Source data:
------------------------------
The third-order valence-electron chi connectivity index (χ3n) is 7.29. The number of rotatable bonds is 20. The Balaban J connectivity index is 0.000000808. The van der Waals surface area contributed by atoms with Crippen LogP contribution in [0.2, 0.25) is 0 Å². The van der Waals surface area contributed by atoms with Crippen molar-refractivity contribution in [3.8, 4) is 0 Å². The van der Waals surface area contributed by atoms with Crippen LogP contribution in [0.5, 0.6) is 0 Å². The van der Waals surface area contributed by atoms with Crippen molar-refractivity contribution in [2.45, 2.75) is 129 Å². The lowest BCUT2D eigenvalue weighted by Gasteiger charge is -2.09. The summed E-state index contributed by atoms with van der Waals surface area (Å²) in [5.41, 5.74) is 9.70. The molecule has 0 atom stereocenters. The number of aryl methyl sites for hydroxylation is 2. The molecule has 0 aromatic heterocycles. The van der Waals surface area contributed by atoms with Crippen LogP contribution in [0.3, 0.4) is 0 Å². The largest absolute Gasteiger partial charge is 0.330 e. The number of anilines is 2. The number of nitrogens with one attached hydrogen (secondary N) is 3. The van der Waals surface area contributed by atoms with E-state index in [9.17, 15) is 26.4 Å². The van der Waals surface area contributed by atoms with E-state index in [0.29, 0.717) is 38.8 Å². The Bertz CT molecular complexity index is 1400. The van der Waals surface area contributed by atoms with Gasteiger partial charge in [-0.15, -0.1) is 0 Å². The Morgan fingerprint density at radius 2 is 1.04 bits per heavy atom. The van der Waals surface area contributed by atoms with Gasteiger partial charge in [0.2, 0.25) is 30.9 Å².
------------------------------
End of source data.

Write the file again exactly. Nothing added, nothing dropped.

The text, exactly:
The third-order valence-electron chi connectivity index (χ3n) is 7.29. The number of rotatable bonds is 20. The Balaban J connectivity index is 0.000000808. The van der Waals surface area contributed by atoms with Crippen LogP contribution in [0.2, 0.25) is 0 Å². The van der Waals surface area contributed by atoms with Crippen molar-refractivity contribution in [3.8, 4) is 0 Å². The van der Waals surface area contributed by atoms with Crippen LogP contribution in [0.5, 0.6) is 0 Å². The van der Waals surface area contributed by atoms with Crippen molar-refractivity contribution in [2.45, 2.75) is 129 Å². The lowest BCUT2D eigenvalue weighted by Gasteiger charge is -2.09. The summed E-state index contributed by atoms with van der Waals surface area (Å²) in [5.41, 5.74) is 9.70. The molecule has 0 atom stereocenters. The number of aryl methyl sites for hydroxylation is 2. The molecule has 0 aromatic heterocycles. The van der Waals surface area contributed by atoms with Crippen LogP contribution in [0.3, 0.4) is 0 Å². The largest absolute Gasteiger partial charge is 0.330 e. The number of anilines is 2. The number of nitrogens with one attached hydrogen (secondary N) is 3. The van der Waals surface area contributed by atoms with E-state index in [9.17, 15) is 26.4 Å². The van der Waals surface area contributed by atoms with E-state index in [0.29, 0.717) is 38.8 Å². The Bertz CT molecular complexity index is 1400. The van der Waals surface area contributed by atoms with Gasteiger partial charge in [-0.15, -0.1) is 0 Å². The Morgan fingerprint density at radius 2 is 1.04 bits per heavy atom. The van der Waals surface area contributed by atoms with Gasteiger partial charge in [0.2, 0.25) is 30.9 Å².